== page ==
What To Do (or Meta-Do) About Trump

indy-carIndianapolis Raceway Museum, 2014


One of the biggest challenges for the thoughtful in dealing with the aftermath of Donald Trump’s election victory is to gird oneself for what one might need to do if Donald Trump believes in, and wants to act on much of his hateful rhetoric that he used to effect to defeat Hillary Clinton.

I’m not going to tell you not to worry.  Because I don’t know.  But here’s the punchline — you don’t know either.  And if you’ve read the various other pieces I’ve written on Trump, as well as how reflective personalities work, you can’t know.  The only rational approach is to suppress your fear and work with the data at hand — and trust in understanding the v-Memes involved, which really aren’t evolving anywhere.

First, a brief reflection on our political system to start.  In the United States, we have a representative democracy, where elected representatives, subject to a variety of interesting rules and preconditions (I’m talking about things like gerrymandering here) get elected to represent a mass of people in typically a bicameral (two house) legislature, along with some form of an executive branch.  They’re supposed to listen to the electorate, and then transmit those views, along with various compromising and dealmaking, into legislation that results in governance.

If you ask anyone in the public if their leaders should have ‘integrity’ — usually interpreted as a desire to stick to one’s deeply held, profound beliefs — they’ll almost always say ‘absolutely!’  The problem with this is that the people who cast the votes typically are working on mirroring behavior with their leaders — the lowest form of empathy.  That means that leaders who mirror whatever is most deeply ingrained in the heads of their supporters will likely have the most loyal followers, which are what you need to get elected.  And as we’ve discussed in this post, the people most successful at mirroring are likely to be narcissists, who have no integrity.  That doesn’t mean that the social physics of the situation can’t let individuals with profound integrity in through the gates.  But it’s counter to the social gravity created.

Further, the situation in the U.S. is also ‘winner take all’, also known as the ‘spoils system’ — where the winning party in a two party system gets all the political appointments and such, typically in the executive branch.  And because the various legislative offices are geographically distributed, instead of vote/party distributed over a larger area (as exists in Germany), there’s simply no way for various third- or fourth-party candidates to get elected.  What the social physics says should emerge, DOES emerge — barely differentiated candidates, reaching down into people’s deep brains (abortion anyone? or do you need to see another bloody picture?) to close the gap in the vote totals in potentially contested districts.  You add in the current system of ingrained fraud that is campaign finance in the U.S., and the economic policy is set for those that pay for it.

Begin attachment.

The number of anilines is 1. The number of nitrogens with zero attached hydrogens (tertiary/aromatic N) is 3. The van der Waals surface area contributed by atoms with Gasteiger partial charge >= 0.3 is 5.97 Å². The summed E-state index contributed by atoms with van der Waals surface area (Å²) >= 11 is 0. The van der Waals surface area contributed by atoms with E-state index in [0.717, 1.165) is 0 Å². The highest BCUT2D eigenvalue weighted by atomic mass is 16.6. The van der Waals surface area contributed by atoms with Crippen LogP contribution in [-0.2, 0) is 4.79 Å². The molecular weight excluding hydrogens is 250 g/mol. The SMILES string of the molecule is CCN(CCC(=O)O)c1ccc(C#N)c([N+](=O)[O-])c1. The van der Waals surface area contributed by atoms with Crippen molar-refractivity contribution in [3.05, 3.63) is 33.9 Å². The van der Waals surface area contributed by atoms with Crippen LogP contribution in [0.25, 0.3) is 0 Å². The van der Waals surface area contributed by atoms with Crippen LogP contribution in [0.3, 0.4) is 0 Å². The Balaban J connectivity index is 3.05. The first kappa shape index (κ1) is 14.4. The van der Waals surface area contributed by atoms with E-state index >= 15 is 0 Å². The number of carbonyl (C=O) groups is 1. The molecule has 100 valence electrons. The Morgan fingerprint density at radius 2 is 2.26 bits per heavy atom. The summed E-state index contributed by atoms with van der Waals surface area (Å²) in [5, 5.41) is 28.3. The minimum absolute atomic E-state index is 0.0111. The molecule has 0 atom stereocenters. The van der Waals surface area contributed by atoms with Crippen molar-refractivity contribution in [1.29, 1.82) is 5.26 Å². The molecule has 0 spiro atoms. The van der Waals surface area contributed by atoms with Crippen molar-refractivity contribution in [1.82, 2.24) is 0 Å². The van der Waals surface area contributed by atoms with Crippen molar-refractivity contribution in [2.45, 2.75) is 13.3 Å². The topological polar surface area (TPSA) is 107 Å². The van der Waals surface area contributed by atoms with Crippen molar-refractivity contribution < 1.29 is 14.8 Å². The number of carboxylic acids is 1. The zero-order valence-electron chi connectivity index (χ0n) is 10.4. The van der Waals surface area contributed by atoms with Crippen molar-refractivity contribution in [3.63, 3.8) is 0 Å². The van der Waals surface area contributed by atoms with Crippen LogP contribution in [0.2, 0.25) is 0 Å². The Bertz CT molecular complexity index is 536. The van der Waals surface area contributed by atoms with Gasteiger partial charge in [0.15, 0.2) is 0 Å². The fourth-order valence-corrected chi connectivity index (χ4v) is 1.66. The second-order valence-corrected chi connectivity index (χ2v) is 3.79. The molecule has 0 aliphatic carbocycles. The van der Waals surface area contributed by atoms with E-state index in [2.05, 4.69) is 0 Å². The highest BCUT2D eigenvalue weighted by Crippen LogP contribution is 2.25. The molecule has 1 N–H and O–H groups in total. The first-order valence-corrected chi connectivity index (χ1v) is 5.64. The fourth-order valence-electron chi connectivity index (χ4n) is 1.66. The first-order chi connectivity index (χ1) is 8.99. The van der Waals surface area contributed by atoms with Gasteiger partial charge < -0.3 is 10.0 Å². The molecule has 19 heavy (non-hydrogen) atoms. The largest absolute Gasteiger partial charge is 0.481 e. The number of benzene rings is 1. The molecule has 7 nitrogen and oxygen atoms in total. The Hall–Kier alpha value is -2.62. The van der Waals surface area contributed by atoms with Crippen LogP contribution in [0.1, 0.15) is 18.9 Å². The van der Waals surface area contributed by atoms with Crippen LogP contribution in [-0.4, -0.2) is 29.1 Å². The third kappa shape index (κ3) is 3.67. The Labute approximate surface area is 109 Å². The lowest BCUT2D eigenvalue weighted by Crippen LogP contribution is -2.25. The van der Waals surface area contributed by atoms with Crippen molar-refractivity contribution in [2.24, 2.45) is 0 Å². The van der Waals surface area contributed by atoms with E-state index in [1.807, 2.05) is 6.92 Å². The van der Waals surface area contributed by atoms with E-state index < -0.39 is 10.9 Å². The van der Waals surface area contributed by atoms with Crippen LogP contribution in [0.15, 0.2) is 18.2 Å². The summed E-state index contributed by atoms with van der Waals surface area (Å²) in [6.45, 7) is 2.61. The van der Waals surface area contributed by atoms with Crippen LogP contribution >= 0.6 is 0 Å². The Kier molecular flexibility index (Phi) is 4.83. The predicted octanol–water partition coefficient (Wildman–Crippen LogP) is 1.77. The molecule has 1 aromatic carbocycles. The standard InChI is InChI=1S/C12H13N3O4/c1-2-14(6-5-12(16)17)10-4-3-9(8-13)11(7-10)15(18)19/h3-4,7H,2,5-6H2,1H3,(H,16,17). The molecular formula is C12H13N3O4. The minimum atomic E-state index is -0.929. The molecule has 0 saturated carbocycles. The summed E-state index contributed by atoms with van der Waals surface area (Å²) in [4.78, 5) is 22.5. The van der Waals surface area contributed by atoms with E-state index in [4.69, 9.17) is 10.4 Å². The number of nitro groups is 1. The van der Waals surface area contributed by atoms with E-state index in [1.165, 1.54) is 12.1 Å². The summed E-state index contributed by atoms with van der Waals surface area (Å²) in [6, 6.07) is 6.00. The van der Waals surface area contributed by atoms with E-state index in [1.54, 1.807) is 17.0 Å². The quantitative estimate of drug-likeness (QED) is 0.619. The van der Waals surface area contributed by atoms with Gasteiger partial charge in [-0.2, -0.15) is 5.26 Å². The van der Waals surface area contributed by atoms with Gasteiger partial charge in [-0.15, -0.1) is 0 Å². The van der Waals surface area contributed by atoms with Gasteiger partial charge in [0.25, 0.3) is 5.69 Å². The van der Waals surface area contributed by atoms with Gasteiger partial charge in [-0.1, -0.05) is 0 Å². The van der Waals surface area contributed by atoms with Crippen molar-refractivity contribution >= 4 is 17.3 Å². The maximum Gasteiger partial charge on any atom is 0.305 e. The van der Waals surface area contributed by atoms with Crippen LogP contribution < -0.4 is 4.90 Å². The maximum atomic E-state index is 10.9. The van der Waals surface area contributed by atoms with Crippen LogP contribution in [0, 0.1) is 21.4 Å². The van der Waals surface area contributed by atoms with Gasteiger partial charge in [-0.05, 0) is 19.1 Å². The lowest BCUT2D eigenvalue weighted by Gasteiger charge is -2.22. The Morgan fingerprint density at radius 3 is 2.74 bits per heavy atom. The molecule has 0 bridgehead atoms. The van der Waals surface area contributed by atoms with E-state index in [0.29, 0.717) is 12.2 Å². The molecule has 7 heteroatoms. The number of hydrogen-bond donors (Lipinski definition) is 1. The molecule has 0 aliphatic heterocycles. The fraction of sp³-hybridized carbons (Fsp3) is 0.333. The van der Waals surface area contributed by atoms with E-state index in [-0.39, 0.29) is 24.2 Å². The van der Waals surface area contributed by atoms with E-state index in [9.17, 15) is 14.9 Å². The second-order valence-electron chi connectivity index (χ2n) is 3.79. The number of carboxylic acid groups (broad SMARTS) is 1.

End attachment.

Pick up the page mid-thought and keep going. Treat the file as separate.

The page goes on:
And that’s not even mentioning the various ‘safe’ districts, and positions, where’s there’s no modest social differentiability to capitalize on.  When you couple that with the bicameral (two-house) nature of virtually every state, and of course the national government, you’ve built in pass-the-buck irresponsibility into the system (it’s the House/Senate who refused to act, not the Senate/House!) which further reinforces the low-responsibility nature of the legalistic structure.  At least the Founding Fathers were smart enough to realize this natural social physical tendency toward authoritarianism of a given party, and put restraints into the Constitution.  But even THAT wasn’t natural — and the Bill of Rights had to be added after the fact.  I’m not a Constitutional or a historical Constitutional scholar, so I can’t say for sure.  But I’d hazard a guess that the Founding Fathers had some reflective notion on all this, and made the whole thing inefficient for a reason.  The last thing you want is a Legalistic/Absolutistic system that can trumpet a higher morality for what boils down to lots of Authoritarianism manifested in its structure.  Though they were children of the Enlightenment, it was simply the best they could do at the time.

So a system was created that evolutionarily favored narcissism.  And that’s not the end of it.  While it’s hardly true that lower level offices across the nation are treated with warmth and recognition, there’s still a reasonable cachet that goes with being a national Representative or Senator.  And when you get up to the Cabinet level, or President or Vice-President, the forces of narcissism go on overtime.  I got to meet (really, just see) Al Gore one time when he was Vice-President.  It was at a banquet for the organization American Rivers.  I was a young forest activist at the time, and had gone back to lobby on some forest issue.  When Gore walked in, everyone in the room stood up, and started cheering and clapping.  This went on literally for five minutes.  I was astounded.  And then the thought flashed — “this happens every day for him.”

Almost all of us live our lives in insignificance.  There may be two or three events where a roomful of people stand up and cheer uniquely for us — our first wedding, maybe our retirement party.  But for the people at the top of the food chain, this happens every day.  If you weren’t a pathological narcissist when you started the journey, odds were high that you’d end up at least partially there by the end.

So, before we start in on what we’re going to do about Trump, let’s review our current system’s v-Memes, and decide whether panic should be an appropriate response.

  1.  The current system dynamics favor low responsibility behavior because of a bicameral legislative system.  Either body can blame the other one for inaction.
  2. Elected officials on average, in order to express the will of the people, considering the current v-Memes of our population, will have a distinct advantage if they have a reflective, narcissistic personality because of the dominance of mirroring behavior.
  3. The Spoils System favors dichotomous thinking, as it’s winner-take-all.
  4. Because of the way elections are funded, economic considerations are usually convergent based on who pays.  That means that simple majority elections, with vanishingly low potential for third-party candidates, favor the use of deep social triggers for differentiation between major party candidates.